The Lughnasadh Festival

The Lughnasadh Festival

Celebrated on the 1st of August (Northern Hemisphere; Southern Hemisphere: 2nd of February), the Lughnasadh Festival pays homage to the Sun god Lugh, the god of light and fire and patron of horses, and his wedding to the Earth Goddess, the goddess of fertility.

It was their wedding that was believed to cause the ripening of crops, the first fruits of which were ready to be harvested by August. Also often referred to as the blacksmith god, Lugh, the Shining One, was associated with the Sun, agriculture and social skills, as well as being seen as the inventor of the arts. The latter two also led to Lugh being associated with the god Mercury.

The Lughnasadh Festival

The Story of Lughnasadh

During the festival, bards would tell spellbound crowds the story of Tailtiu, Lugh’s stepmother, who worked so hard on clearing the great forest to provide fertile land for farming that on finishing, she collapsed and died of exhaustion. It was said that honouring her dying request for funeral games to be performed in her honour each August would ensure that there was peace, fair weather and milk and corn in every home.

Lughnasadh Rituals

Ritual enactments of Lugh and the Earth goddess mating were undertaken. Representing the age-old covenant between man and god, a covenant that guaranteed the continued connectedness between the land’s fertility and the fertility of the community and the people therein, these enactments were accompanied by cheering crowds, rejoicing and processions winding their way up to hilltops in celebration.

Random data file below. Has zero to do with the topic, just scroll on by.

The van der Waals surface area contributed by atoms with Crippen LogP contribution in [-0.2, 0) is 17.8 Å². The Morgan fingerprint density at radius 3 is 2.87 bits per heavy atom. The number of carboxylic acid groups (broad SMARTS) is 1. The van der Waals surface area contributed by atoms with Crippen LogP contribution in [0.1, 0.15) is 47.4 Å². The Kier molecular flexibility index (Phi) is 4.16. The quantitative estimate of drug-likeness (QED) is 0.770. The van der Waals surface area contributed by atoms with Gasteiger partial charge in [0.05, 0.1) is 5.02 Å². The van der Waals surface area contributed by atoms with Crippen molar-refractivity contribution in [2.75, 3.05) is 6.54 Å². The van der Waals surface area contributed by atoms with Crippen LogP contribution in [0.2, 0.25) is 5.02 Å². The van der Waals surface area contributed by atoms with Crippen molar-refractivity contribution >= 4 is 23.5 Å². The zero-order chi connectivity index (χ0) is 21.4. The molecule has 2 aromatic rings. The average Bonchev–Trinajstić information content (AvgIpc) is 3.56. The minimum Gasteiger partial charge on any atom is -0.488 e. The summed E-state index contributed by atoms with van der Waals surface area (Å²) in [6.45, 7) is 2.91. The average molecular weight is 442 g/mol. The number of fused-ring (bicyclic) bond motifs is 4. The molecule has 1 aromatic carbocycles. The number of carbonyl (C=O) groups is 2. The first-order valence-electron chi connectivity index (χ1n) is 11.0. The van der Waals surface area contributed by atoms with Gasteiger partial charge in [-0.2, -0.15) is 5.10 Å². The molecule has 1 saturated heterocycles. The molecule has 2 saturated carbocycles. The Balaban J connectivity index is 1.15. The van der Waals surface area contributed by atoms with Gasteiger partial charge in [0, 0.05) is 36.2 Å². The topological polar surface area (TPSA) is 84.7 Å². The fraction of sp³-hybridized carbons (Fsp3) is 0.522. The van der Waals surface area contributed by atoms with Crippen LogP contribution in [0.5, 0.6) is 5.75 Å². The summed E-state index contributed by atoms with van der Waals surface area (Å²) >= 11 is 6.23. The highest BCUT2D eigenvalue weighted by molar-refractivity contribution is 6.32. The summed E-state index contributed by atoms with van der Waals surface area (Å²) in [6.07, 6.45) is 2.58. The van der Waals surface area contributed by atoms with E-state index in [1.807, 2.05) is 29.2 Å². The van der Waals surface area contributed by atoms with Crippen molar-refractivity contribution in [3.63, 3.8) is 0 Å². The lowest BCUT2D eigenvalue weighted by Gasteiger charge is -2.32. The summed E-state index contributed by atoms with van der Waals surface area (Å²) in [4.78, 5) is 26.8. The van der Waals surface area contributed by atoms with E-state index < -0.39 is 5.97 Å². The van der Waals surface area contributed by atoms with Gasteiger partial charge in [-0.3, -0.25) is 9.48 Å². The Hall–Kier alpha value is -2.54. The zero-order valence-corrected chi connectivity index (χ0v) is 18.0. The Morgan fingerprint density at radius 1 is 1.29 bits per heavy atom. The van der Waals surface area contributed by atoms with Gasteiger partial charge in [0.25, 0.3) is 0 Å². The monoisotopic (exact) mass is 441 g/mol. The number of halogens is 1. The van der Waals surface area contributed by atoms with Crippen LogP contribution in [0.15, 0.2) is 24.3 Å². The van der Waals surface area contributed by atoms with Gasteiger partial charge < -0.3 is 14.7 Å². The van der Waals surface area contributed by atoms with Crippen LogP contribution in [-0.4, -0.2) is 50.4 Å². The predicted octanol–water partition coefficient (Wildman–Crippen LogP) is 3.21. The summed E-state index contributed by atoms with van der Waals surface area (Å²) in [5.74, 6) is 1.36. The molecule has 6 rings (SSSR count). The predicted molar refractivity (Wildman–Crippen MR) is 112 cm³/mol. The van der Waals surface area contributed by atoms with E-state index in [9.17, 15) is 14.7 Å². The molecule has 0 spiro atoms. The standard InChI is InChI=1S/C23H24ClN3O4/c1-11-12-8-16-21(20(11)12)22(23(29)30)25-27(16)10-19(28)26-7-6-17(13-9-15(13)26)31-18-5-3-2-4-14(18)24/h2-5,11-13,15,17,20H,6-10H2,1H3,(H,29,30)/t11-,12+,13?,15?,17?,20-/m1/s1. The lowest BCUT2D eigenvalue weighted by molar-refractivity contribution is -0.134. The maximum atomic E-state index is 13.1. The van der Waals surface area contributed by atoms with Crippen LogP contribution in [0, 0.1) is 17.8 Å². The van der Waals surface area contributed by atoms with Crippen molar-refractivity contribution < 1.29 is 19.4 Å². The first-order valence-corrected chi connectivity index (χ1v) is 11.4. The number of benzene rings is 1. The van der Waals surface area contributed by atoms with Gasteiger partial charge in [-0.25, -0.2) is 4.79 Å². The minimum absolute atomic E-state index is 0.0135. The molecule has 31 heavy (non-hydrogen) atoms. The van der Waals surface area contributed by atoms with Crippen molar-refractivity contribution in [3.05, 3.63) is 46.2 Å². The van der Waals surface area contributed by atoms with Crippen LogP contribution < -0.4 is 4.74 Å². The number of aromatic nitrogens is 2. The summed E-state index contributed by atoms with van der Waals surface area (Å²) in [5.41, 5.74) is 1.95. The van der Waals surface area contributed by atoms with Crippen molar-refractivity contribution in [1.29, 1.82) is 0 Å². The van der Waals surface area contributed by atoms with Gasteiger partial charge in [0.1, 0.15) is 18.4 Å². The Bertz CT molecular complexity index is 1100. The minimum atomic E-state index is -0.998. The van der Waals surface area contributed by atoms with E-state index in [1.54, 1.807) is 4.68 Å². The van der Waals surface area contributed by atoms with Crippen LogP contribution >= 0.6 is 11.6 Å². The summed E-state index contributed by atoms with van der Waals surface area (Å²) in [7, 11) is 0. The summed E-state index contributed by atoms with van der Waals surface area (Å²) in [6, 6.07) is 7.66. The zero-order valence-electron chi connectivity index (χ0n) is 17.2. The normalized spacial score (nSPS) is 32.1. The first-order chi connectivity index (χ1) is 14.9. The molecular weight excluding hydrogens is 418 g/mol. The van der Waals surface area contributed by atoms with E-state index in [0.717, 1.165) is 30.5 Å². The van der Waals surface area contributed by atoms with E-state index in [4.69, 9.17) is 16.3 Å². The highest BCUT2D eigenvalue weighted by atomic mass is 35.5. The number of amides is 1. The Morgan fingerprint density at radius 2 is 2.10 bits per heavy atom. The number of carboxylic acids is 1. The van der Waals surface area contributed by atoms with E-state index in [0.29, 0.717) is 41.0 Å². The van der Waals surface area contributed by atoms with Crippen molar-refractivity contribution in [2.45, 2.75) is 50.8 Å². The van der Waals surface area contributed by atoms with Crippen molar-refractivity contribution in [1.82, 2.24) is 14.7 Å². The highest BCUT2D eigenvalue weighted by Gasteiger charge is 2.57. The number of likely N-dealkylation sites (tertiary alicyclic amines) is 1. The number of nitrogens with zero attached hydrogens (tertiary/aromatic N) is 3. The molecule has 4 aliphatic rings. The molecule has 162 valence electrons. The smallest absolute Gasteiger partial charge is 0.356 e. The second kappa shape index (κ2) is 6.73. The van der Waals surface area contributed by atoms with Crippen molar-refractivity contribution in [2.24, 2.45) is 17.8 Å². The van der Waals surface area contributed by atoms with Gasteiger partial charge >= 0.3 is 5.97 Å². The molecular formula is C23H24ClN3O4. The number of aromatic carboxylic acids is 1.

Funeral rites for those who had passed away were held, too, and Chief Druids performed hand-fasting rituals, trial marriages where young couples committed themselves to live together for one year and a day to see whether things would work out between them.

Lughnasadh Celebrations

Lasting for a full week, celebrations included horse races, mock battles, warrior gamers and a variety of other contests and competitions. Many of the fruits, grains, herbs and seeds gathered and dried at this time are sold at the fair. At sunset, fires were lit and burning wheels were rolled down hillsides towards rivers to symbolise the year’s descent towards Winter.

Bread was baked and broken to honour those who had tended the grain and harvested it. Transformed into food by man’s skilful hands, the harvested barley, corn and wheat where reborn in the form of loaves.

The Meaning of Lughnasadh

Autumn is the time to gather wisdom and recognise how important the seeds planted by us are. The message basically is that whatever we sow, we will reap.

Lughnasadh Today

Lughnasadh Festival

Today, we celebrate the festival by making and sharing home-made bread with family and friends; making lists of both our failures and achievements in recognition of the fact that we reap whatever we sow; renewing our commitment to our partners and contemplating the concepts of completion, harvesting and transformation. In doing so, we recognise that by letting go, we will also receive.

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Tony Hyland